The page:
These days, when not writing, I love cycling, both off-road and on-road. I love being outside in beautiful natural environments in all weathers and have done all my life. I’ve been a long distance runner, a triathlete, an open water swimmer, a multi-sporter, and in my teens was a horsewoman. Also did a lot of sailing when I was young, having grown up in a sailing family. My first marital home was a small yacht in which we sailed the South Pacific.

What was one of the most surprising things you learned in creating your books?
You wouldn’t believe how many dozens of times you can go over a chapter and still find things that can be improved.

Do you hear from your readers much? What kinds of things do they say?
I’ve been stunned by the responses of readers. They respond as I always hoped and dreamed they would, via their reviews and emails and facebook messages. I try to be as accessible as possible to answer any questions they have. So far I’ve not had one single negative response to Ripple, even from people who admit they would not normally read this type of book. It’s so often been a case of the readers writing things that make the writer cry, and I thought it was supposed to be the other way around, and I’ve used a lot of tissues.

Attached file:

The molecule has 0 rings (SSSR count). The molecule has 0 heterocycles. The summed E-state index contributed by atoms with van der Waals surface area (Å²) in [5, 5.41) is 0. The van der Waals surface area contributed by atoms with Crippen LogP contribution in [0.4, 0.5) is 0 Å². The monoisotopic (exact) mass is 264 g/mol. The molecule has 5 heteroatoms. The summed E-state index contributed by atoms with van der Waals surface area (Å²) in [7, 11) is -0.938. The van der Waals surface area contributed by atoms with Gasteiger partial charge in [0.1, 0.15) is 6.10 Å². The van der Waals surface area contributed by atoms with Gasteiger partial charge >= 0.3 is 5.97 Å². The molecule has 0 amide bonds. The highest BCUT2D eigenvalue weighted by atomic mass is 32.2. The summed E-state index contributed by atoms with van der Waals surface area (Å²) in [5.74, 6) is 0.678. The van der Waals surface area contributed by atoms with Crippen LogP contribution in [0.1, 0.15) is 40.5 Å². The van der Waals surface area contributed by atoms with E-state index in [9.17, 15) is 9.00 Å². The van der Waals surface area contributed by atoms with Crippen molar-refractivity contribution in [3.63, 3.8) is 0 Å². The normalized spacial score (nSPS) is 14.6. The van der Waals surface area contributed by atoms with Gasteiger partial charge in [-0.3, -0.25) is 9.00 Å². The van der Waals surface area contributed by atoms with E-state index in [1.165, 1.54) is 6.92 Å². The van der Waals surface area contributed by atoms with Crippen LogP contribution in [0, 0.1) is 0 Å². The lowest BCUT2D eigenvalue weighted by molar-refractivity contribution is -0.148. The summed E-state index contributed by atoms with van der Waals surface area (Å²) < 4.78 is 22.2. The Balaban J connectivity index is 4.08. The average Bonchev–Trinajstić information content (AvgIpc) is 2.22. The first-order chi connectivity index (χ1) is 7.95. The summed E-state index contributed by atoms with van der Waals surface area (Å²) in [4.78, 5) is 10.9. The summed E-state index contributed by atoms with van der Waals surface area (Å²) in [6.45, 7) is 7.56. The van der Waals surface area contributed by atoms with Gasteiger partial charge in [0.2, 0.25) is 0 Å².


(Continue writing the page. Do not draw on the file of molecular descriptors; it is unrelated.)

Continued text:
Do you have any suggestions for other writers? If so, what are they?
Understand from the start that this is no easy road you’ve chosen, but the rewards exist even if your book is not a commercial success. If you publish a book, you have the chance to create a kind of immortality for yourself, in that through your book, you have the power to speak to subsequent generations, even after your death. Make sure your words are worthy of their attention, if you want that immortality to continue.

Kareen: Thanks so much for being open to doing an interview 🙂
Tui: No problem – thanks for asking me. I enjoyed it. Who doesn’t enjoy talking about themselves?

2 Responses to “Interview with Author Tui Allen”

  1. Linda McK says:

    Wonderful interview, Tui! I can't believe I just now found it.

  2. K.W. McCabe says:

    Thanks for reading!